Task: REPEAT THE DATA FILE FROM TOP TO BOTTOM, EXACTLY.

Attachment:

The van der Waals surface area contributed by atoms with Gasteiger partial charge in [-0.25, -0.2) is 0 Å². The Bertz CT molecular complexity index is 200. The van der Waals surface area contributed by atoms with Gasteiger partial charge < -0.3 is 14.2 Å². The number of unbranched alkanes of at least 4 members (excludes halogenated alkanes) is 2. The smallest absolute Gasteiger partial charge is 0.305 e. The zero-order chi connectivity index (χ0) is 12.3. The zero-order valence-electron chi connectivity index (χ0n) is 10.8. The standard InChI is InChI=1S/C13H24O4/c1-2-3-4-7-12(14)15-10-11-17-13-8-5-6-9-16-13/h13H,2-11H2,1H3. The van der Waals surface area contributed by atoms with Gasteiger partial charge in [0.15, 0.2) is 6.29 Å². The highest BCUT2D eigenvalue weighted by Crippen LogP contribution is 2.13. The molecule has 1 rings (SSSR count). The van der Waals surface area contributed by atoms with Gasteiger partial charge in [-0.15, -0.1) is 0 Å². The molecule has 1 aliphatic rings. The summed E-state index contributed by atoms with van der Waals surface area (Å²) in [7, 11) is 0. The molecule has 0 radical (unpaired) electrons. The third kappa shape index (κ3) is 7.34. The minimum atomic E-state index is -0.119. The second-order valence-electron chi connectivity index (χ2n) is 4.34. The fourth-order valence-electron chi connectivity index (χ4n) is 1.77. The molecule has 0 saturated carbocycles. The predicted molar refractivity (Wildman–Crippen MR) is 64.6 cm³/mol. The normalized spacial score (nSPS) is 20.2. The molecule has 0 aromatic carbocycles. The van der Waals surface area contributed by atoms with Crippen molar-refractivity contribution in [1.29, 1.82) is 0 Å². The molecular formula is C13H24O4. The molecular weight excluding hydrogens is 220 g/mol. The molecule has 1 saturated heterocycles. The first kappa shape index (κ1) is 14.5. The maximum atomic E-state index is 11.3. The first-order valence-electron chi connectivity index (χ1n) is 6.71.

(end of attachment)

The van der Waals surface area contributed by atoms with Gasteiger partial charge in [-0.25, -0.2) is 0 Å². The Bertz CT molecular complexity index is 200. The van der Waals surface area contributed by atoms with Gasteiger partial charge < -0.3 is 14.2 Å². The number of unbranched alkanes of at least 4 members (excludes halogenated alkanes) is 2. The smallest absolute Gasteiger partial charge is 0.305 e. The zero-order chi connectivity index (χ0) is 12.3. The zero-order valence-electron chi connectivity index (χ0n) is 10.8. The standard InChI is InChI=1S/C13H24O4/c1-2-3-4-7-12(14)15-10-11-17-13-8-5-6-9-16-13/h13H,2-11H2,1H3. The van der Waals surface area contributed by atoms with Gasteiger partial charge in [0.15, 0.2) is 6.29 Å². The highest BCUT2D eigenvalue weighted by Crippen LogP contribution is 2.13. The molecule has 1 rings (SSSR count). The van der Waals surface area contributed by atoms with Gasteiger partial charge in [-0.15, -0.1) is 0 Å². The molecule has 1 aliphatic rings. The summed E-state index contributed by atoms with van der Waals surface area (Å²) in [7, 11) is 0. The molecule has 0 radical (unpaired) electrons. The third kappa shape index (κ3) is 7.34. The minimum atomic E-state index is -0.119. The second-order valence-electron chi connectivity index (χ2n) is 4.34. The fourth-order valence-electron chi connectivity index (χ4n) is 1.77. The molecule has 0 saturated carbocycles. The predicted molar refractivity (Wildman–Crippen MR) is 64.6 cm³/mol. The normalized spacial score (nSPS) is 20.2. The molecule has 0 aromatic carbocycles. The van der Waals surface area contributed by atoms with Crippen molar-refractivity contribution in [1.29, 1.82) is 0 Å². The molecular formula is C13H24O4. The molecular weight excluding hydrogens is 220 g/mol. The molecule has 1 saturated heterocycles. The first kappa shape index (κ1) is 14.5. The maximum atomic E-state index is 11.3. The first-order valence-electron chi connectivity index (χ1n) is 6.71.